Can animals count?


2024-04-17 18:00:06



Research team from The Chinese University of Hong Kong (CUHK) Faculty of Medicine (CU Medicine) has made a ground breaking discovery regarding number sense in animals by confirming the existence of discrete number sense in rats, offering a crucial animal model for investigating the neural basis of numerical ability and disability in humans.

The research team has developed an innovative approach that employs a novel numerical learning task, brain manipulation techniques and artificial intelligence modelling, and that resolves an ongoing argument about whether rats have a sense of numbers. The study sheds light on the mechanisms underlying numerical ability. The findings have been published in the renowned multidisciplinary scientific journal Science Advances.

Number sense closely linked to survival and intelligence

Number sense is a fundamental ability in animals' perception of the world and increases their chances of survival. It is also an important cognitive ability, which is fundamental to mathematical aptitude, a hallmark of human intelligence. About 3% to 7% of people suffer from dyscalculia, a learning disability that affects the ability to learn arithmetic and mathematics of people of normal intelligence; a deficit in number sense is one of the major symptoms.

Number sense refers to the capability to compare, estimate and manipulate nonsymbolic numerical quantities, rather than associated magnitudes, which are continuous dimensions inherent in a group of items, such as the area of visual objects or the duration of sound pulses. There have been challenges regarding whether number sense can be assessed in isolation from the influence of continuous magnitudes. Also, there has been a vivid ongoing debate regarding whether the sense of magnitude or the sense of number is more fundamental.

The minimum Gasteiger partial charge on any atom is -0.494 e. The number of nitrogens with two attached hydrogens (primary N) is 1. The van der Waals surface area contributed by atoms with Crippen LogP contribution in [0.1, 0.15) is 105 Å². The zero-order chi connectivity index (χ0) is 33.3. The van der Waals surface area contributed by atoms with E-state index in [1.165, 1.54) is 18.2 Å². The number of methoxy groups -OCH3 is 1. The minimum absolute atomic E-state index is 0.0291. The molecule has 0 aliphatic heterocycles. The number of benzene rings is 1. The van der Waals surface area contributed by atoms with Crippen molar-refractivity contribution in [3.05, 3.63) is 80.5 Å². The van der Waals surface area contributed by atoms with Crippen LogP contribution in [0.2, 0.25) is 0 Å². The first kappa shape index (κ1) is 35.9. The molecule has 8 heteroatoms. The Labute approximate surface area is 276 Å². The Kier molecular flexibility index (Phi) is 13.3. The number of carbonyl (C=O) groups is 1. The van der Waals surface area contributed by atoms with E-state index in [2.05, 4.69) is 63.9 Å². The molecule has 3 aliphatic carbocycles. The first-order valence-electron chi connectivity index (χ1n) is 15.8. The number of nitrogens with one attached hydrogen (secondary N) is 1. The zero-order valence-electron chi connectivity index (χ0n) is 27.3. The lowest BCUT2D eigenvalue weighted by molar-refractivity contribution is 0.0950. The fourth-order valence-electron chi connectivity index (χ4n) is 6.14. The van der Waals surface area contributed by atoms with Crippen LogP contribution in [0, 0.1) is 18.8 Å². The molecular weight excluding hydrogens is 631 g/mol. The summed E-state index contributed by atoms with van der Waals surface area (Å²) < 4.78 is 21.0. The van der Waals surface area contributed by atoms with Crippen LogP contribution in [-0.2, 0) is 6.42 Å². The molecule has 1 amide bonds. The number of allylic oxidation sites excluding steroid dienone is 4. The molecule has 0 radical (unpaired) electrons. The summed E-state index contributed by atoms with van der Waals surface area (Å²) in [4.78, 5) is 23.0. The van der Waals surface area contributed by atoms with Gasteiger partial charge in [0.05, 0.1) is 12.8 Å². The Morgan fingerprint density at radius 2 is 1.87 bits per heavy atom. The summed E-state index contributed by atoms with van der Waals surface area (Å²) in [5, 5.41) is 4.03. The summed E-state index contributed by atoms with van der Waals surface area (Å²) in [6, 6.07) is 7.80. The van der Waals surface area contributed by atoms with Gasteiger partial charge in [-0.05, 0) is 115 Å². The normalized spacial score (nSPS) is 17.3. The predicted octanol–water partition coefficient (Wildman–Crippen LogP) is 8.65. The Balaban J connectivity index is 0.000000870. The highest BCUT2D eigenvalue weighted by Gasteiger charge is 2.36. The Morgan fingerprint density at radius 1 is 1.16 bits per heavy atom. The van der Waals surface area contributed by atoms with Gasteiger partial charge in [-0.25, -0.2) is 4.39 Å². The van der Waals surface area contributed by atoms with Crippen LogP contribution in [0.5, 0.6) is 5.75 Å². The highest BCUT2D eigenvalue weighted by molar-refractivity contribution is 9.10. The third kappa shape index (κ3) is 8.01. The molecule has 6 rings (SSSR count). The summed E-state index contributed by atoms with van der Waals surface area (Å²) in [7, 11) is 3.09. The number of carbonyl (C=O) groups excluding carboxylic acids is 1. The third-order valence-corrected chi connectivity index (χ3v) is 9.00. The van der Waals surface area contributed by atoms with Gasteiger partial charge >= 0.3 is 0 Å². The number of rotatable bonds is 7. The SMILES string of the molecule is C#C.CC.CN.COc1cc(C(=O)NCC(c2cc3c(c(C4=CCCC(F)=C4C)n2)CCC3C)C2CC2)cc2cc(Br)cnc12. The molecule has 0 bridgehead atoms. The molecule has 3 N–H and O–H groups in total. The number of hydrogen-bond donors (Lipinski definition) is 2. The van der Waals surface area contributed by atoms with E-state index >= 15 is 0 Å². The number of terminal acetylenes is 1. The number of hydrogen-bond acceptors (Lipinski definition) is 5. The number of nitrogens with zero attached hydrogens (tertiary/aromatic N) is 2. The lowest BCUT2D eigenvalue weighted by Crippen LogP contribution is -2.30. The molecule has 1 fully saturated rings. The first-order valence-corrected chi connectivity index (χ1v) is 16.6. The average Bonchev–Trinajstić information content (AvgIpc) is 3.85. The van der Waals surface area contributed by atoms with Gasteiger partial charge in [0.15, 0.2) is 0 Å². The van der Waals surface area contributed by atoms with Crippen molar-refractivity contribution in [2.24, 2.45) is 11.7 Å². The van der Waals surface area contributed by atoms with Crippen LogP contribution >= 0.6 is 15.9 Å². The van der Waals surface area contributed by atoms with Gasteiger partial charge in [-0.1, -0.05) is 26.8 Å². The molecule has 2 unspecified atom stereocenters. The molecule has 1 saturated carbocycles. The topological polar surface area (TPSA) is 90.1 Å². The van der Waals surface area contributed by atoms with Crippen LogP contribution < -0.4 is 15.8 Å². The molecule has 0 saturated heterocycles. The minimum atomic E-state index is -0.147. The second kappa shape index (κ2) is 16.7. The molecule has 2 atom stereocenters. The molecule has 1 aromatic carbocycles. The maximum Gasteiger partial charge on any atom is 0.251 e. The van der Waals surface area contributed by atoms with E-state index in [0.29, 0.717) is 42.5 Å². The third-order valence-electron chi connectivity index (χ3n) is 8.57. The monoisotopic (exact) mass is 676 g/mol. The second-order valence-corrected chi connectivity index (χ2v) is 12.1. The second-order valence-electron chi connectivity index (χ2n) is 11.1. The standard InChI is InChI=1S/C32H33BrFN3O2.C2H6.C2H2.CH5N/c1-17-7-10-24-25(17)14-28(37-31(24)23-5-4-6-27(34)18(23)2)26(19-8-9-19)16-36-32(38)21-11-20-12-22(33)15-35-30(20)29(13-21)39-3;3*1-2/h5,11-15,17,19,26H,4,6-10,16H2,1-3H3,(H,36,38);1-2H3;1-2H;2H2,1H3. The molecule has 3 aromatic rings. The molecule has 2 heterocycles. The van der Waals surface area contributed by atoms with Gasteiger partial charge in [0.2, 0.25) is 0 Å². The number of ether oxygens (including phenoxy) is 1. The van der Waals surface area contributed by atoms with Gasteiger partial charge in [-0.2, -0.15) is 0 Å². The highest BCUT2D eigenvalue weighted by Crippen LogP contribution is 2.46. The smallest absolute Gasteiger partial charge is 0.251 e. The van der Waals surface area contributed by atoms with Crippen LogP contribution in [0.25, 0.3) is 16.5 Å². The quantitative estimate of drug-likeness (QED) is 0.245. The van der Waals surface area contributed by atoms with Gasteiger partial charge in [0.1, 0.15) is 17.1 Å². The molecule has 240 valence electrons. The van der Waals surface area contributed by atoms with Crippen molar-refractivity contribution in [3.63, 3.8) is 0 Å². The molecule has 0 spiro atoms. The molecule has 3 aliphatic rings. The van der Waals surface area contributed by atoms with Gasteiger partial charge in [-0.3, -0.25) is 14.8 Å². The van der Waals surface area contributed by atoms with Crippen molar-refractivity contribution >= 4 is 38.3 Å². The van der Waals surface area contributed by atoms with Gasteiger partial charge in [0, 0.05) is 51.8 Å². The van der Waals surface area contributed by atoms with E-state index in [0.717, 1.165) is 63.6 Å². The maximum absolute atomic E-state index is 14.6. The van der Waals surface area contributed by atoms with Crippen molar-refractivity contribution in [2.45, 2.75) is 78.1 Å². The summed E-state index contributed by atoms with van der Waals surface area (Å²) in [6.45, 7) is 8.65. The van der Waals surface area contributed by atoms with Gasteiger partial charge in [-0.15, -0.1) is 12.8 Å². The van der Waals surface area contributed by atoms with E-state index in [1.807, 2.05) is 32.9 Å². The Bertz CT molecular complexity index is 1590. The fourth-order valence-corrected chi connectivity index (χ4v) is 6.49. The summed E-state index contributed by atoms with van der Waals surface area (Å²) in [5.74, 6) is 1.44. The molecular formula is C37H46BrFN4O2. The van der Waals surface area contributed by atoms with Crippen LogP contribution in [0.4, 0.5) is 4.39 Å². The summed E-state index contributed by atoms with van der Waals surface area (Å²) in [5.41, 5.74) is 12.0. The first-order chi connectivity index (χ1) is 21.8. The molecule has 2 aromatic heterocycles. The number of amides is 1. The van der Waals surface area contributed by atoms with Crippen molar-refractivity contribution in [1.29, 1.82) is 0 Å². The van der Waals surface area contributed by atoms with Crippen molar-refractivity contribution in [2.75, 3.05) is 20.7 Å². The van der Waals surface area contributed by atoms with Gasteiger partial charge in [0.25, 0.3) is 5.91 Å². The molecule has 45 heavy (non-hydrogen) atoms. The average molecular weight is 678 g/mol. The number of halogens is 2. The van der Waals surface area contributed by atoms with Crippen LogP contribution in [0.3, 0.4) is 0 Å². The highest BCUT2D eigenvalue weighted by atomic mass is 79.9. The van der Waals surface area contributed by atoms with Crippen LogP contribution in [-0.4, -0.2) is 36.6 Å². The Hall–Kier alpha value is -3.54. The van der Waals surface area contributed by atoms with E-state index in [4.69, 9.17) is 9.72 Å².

Study confirms that the rat brain has a specific area for dealing with numbers

The research team minimised the influence of continuous magnitudes in numerical tests and conducted meticulous quantitative analyses in the study to determine the respective contributions of numbers and magnitudes. They developed an algorithm to generate stimuli that enable animals to focus only on numbers, minimising other distracting factors. This will help scientists better understand how animals perceive and quantify numbers.

The study found that rats without any previous knowledge of numbers were able to develop a sense of numbers when trained with sounds representing two or three numbers. Despite the influence of continuous magnitudes, the rats consistently focused on the number of sounds when making choices for food rewards.

This  study helps dissect the relationship between magnitude and numerosity processing. We discovered that when we blocked a specific part of the rats' brain, called the posterior parietal cortex, their ability to understand numbers was affected but not their sense of magnitude. This suggests that the brain has a specific area for dealing with numbers. In fact, this is the first time scientists have demonstrated that rats have the ability to discriminate and categorise three different numbers in a single test, surpassing a simple quantity comparison.

The study not only solves a long-standing mystery about how brains handle numbers, but also offers new insights into studying the specific neural circuits involved in number processing in animals and how genes are associated with mathematical ability.

Furthermore, the findings from neural network modelling could have practical applications in the field of artificial intelligence. In the future, our increased understanding of the brain mechanisms underlying the processing of numbers may contribute to the development of interventions for individuals with numerical difficulties.